rejectomorph (flying_blind) wrote,
rejectomorph
flying_blind

Passing the Night

Slow rain fell through the early night, then turned to a fine mist, which continues to fall even now. Though the moon never appeared, it is yet bright enough to fill the clouds with its glow, casting a pale, shadowless light over town and forest. I stepped out the front door shortly after the rain stopped. The mist was sufficient to keep the trees wet, and to allow water to collect on the roof and run down the drainpipes, and fall from the eaves, and so the music of dripping water was everywhere, filling the night with varied tones and complex rhythms. Nearby, I heard an owl hooting, and another bird whose call I've heard before but can't name- a call of eight or ten close and accelerating repetitions of the same woodwind-like note. Further away, and somewhat incongruously, a rooster crowed.

Aside from the bird calls and the dripping water, no sound broke the stillness until I heard a rustling of leaves at the end of the yard, and the clop of a hoof on wood. It was a deer, treading on the wooden border of the flower bed next to the wild plum bushes. Gazing through the dim light, I saw the grey form moving onto the lawn, followed by another, then one more. I stood still as they crossed the lawn with slow steps, pausing now and then. They crossed the driveway with faint clops of their hooves, and went into the flower bed where, amazingly, a few pansies are still blooming. A few minutes later, they went around the low fence along the north edge of my yard and onto the lawn of the neighboring house.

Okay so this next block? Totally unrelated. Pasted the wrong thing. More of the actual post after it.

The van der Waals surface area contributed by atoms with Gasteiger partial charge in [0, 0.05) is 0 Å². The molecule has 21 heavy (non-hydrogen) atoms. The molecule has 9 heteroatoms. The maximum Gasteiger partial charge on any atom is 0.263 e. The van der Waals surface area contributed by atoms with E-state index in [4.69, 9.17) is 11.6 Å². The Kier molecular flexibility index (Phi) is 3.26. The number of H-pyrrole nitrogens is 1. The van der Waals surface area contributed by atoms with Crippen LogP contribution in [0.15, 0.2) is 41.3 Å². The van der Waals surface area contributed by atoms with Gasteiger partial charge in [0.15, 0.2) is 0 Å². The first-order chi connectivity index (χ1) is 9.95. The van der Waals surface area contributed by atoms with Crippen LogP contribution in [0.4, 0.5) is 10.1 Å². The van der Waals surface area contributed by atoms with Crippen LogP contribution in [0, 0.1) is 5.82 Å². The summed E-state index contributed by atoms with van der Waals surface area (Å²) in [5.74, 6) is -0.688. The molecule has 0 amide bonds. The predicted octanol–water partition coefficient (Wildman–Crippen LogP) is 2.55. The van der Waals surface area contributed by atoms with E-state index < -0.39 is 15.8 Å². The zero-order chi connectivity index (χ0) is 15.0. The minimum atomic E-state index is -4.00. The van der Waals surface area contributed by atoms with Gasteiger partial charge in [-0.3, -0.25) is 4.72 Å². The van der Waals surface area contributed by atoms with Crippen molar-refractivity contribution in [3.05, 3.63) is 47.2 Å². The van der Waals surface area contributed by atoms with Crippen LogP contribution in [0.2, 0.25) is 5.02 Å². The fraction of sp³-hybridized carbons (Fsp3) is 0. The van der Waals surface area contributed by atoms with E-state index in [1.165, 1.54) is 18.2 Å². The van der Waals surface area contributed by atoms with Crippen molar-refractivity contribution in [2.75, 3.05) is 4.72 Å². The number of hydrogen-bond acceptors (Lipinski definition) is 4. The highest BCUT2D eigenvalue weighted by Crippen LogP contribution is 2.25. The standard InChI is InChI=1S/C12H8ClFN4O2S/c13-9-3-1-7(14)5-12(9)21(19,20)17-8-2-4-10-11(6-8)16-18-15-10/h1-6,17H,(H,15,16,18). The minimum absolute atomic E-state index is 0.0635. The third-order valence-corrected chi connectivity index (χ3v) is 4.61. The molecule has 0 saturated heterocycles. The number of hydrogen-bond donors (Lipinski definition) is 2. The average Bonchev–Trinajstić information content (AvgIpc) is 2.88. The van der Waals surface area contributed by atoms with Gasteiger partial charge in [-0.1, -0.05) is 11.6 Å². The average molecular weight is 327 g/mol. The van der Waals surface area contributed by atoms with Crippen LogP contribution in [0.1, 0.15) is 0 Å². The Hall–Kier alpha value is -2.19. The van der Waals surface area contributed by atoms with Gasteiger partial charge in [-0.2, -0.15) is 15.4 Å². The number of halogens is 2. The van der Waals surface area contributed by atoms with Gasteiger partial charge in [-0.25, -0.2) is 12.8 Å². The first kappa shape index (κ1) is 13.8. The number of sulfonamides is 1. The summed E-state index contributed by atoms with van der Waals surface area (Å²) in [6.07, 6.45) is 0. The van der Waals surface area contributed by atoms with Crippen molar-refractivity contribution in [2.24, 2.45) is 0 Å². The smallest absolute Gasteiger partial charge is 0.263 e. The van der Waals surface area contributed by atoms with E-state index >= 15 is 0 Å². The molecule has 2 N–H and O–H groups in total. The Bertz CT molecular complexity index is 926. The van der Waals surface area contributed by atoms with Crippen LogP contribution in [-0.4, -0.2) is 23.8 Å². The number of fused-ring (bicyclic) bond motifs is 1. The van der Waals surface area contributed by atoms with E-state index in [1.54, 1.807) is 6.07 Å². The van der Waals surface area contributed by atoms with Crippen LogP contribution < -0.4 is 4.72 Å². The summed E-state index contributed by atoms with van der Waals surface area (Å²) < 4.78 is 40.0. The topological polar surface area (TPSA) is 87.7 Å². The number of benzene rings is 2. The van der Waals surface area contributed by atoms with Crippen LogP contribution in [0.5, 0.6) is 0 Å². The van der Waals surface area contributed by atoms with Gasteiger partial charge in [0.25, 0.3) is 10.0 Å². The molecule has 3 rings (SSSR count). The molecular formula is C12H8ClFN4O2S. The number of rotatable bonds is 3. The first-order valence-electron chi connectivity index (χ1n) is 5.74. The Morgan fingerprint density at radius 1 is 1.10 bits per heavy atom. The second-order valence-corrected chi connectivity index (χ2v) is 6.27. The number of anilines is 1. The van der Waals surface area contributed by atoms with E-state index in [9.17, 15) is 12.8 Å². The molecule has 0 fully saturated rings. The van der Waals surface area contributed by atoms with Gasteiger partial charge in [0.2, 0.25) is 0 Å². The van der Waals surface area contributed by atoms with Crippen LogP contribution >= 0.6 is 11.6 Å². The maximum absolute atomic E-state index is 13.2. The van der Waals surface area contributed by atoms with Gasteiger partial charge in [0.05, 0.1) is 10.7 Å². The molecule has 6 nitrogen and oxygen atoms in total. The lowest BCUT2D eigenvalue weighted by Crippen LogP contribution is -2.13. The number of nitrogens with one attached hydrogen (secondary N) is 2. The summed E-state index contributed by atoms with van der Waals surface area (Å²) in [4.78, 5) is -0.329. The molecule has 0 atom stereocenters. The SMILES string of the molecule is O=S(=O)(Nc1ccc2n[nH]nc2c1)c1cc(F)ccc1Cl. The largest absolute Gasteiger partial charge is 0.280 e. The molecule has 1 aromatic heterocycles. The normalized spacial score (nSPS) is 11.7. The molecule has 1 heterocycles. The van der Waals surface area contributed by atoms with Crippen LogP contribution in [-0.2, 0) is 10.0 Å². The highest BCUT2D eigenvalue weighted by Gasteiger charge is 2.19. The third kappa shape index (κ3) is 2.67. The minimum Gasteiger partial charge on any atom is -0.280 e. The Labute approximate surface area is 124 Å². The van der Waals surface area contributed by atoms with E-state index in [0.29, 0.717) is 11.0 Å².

There, the first of them triggered the motion sensor that turns on a light. Suddenly the deer were clearly revealed. It was a buck and two does who had crossed my lawn. The light was bright enough to illuminate another doe and a half-grown fawn across the street, who had passed unnoticed by me.

The deer were startled by the light, at first. They stood perfectly still, heads up, looking at the sudden brightness. Seeing no danger, after a moment they continued on their way. I watched them walking up the street until the light went off, and they were lost in the darkness. After that, there was once again only the sound of dripping water, and the calls of the birds.
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